Investing in a good set of binoculars is a great way to identify birds from far away. You’ll probably want to also buy a small lightweight pair for your kids so that they can join in.

The best places to search for bird nests are:

  • Your backyard: Look up in the trees and the eaves of your house to see if you can spot any nests without leaving home. If not, consider placing a bird box to encourage birds to build a new nest for you to find.
  • Public areas: Whether you live near woodland, the coast, a park, or even in the city, take a stroll around to see what you can find.
  • Nature centers: Your local bird sanctuary is a great place to watch birds and admire their nests.

When searching for bird nests, be sure that you don’t trespass on private property. You may need to contact property owners to get their permission.

The best time to look for bird nests near you

Birds in the United States generally nest from March through August each year.

However, this can vary depending on where you live and the actual nesting period may only last for a few weeks.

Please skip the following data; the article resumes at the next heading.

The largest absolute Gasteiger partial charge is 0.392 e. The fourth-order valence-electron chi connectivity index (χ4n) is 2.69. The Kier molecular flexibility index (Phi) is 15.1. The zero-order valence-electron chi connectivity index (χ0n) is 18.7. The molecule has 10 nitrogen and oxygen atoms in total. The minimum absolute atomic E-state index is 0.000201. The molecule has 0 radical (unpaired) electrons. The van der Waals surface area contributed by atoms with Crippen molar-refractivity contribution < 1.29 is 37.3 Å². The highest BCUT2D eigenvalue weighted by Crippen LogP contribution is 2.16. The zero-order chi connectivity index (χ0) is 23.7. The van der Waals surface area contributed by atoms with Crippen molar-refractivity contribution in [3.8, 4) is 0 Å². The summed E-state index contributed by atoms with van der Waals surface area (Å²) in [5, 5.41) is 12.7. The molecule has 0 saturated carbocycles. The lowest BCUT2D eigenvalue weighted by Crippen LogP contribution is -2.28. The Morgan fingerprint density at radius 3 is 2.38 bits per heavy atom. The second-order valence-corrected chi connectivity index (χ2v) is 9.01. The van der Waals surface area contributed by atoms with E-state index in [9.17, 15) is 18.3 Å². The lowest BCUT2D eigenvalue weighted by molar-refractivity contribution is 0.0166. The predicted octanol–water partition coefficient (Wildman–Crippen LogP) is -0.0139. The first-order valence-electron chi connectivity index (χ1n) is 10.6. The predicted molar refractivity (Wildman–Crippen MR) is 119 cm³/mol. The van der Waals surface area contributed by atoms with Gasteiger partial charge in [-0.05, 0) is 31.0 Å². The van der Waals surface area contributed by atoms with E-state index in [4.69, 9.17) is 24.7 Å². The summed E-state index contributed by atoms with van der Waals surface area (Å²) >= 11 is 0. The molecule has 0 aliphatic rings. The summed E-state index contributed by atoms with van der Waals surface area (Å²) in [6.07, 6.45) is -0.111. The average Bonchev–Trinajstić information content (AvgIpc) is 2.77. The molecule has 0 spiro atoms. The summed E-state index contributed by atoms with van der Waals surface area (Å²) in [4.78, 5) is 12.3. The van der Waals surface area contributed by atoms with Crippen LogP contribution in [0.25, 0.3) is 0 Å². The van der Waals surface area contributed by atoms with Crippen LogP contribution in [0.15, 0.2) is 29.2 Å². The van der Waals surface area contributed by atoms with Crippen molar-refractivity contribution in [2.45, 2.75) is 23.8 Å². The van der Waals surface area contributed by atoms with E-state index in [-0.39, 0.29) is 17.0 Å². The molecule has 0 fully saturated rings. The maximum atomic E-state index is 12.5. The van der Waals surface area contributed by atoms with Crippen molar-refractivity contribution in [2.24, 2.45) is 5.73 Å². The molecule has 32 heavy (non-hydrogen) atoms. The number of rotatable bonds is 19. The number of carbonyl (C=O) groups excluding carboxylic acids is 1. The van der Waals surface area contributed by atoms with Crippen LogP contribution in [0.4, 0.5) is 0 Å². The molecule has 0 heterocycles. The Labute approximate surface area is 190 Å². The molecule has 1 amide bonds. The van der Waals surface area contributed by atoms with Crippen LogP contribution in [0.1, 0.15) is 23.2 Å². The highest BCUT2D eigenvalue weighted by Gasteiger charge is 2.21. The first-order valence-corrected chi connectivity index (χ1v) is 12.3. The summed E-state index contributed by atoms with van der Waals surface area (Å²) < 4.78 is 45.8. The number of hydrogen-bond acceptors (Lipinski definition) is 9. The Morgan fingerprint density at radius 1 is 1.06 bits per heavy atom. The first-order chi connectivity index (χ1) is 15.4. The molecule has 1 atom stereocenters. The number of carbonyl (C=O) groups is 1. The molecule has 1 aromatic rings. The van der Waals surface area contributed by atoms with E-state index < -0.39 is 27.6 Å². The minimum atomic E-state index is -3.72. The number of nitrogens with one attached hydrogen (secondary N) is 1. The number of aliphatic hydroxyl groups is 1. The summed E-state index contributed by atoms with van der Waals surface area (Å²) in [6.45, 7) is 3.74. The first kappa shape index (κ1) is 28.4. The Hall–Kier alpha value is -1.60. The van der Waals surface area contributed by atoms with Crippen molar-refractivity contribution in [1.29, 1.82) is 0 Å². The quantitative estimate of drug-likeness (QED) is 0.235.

Look up the most common bird species in your particular area and find out when they are likely to nest. If you spot birds with bits of nesting materials in their beaks, that’s a really good indication that birds are building nests nearby.

If you spot birds carrying worms, you’ll know that they’re feeding their chicks.

The best seasons for observing nests

You don’t necessarily need to wait until the spring or summer to find nests. Winter is actually one of the best times to hunt for bird nests. While these nests leftover from last year will be empty, they’ll be easier to see without leaves and shrubs blocking your view.

If you head out in the winter months, make a note of where you find old nests, as birds are likely to return there the following year to build their new ones.